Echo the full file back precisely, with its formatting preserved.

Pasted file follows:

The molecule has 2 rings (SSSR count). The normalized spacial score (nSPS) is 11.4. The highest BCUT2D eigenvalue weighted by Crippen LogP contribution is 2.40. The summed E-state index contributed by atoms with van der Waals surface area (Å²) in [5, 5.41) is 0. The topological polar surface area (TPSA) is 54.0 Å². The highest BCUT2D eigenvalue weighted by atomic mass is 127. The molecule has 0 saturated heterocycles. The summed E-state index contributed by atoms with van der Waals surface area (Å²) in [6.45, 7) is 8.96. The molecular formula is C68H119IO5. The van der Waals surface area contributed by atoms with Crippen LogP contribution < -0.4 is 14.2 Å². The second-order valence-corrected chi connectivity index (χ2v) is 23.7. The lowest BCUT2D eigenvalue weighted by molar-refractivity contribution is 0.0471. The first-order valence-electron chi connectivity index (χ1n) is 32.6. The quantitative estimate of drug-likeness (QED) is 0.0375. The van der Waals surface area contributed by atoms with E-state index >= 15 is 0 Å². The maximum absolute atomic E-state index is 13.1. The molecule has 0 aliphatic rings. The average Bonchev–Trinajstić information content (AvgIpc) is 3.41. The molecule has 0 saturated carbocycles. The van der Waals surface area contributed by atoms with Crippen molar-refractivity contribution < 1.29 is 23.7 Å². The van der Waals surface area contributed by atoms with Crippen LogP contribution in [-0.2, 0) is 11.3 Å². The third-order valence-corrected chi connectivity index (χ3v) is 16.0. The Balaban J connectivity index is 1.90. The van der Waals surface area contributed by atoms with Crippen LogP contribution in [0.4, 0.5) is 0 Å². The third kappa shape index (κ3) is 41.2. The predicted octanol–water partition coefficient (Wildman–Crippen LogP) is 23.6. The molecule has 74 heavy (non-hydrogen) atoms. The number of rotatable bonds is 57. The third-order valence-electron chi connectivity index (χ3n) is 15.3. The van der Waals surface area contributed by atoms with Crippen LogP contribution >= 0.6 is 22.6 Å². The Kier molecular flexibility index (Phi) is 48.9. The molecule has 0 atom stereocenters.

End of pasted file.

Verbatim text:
The molecule has 2 rings (SSSR count). The normalized spacial score (nSPS) is 11.4. The highest BCUT2D eigenvalue weighted by Crippen LogP contribution is 2.40. The summed E-state index contributed by atoms with van der Waals surface area (Å²) in [5, 5.41) is 0. The topological polar surface area (TPSA) is 54.0 Å². The highest BCUT2D eigenvalue weighted by atomic mass is 127. The molecule has 0 saturated heterocycles. The summed E-state index contributed by atoms with van der Waals surface area (Å²) in [6.45, 7) is 8.96. The molecular formula is C68H119IO5. The van der Waals surface area contributed by atoms with Crippen LogP contribution < -0.4 is 14.2 Å². The second-order valence-corrected chi connectivity index (χ2v) is 23.7. The lowest BCUT2D eigenvalue weighted by molar-refractivity contribution is 0.0471. The first-order valence-electron chi connectivity index (χ1n) is 32.6. The quantitative estimate of drug-likeness (QED) is 0.0375. The van der Waals surface area contributed by atoms with E-state index >= 15 is 0 Å². The maximum absolute atomic E-state index is 13.1. The molecule has 0 aliphatic rings. The average Bonchev–Trinajstić information content (AvgIpc) is 3.41. The molecule has 0 saturated carbocycles. The van der Waals surface area contributed by atoms with Crippen molar-refractivity contribution < 1.29 is 23.7 Å². The van der Waals surface area contributed by atoms with Crippen LogP contribution in [-0.2, 0) is 11.3 Å². The third-order valence-corrected chi connectivity index (χ3v) is 16.0. The Balaban J connectivity index is 1.90. The van der Waals surface area contributed by atoms with Crippen LogP contribution in [0.4, 0.5) is 0 Å². The third kappa shape index (κ3) is 41.2. The predicted octanol–water partition coefficient (Wildman–Crippen LogP) is 23.6. The molecule has 74 heavy (non-hydrogen) atoms. The number of rotatable bonds is 57. The third-order valence-electron chi connectivity index (χ3n) is 15.3. The van der Waals surface area contributed by atoms with Crippen LogP contribution >= 0.6 is 22.6 Å². The Kier molecular flexibility index (Phi) is 48.9. The molecule has 0 atom stereocenters.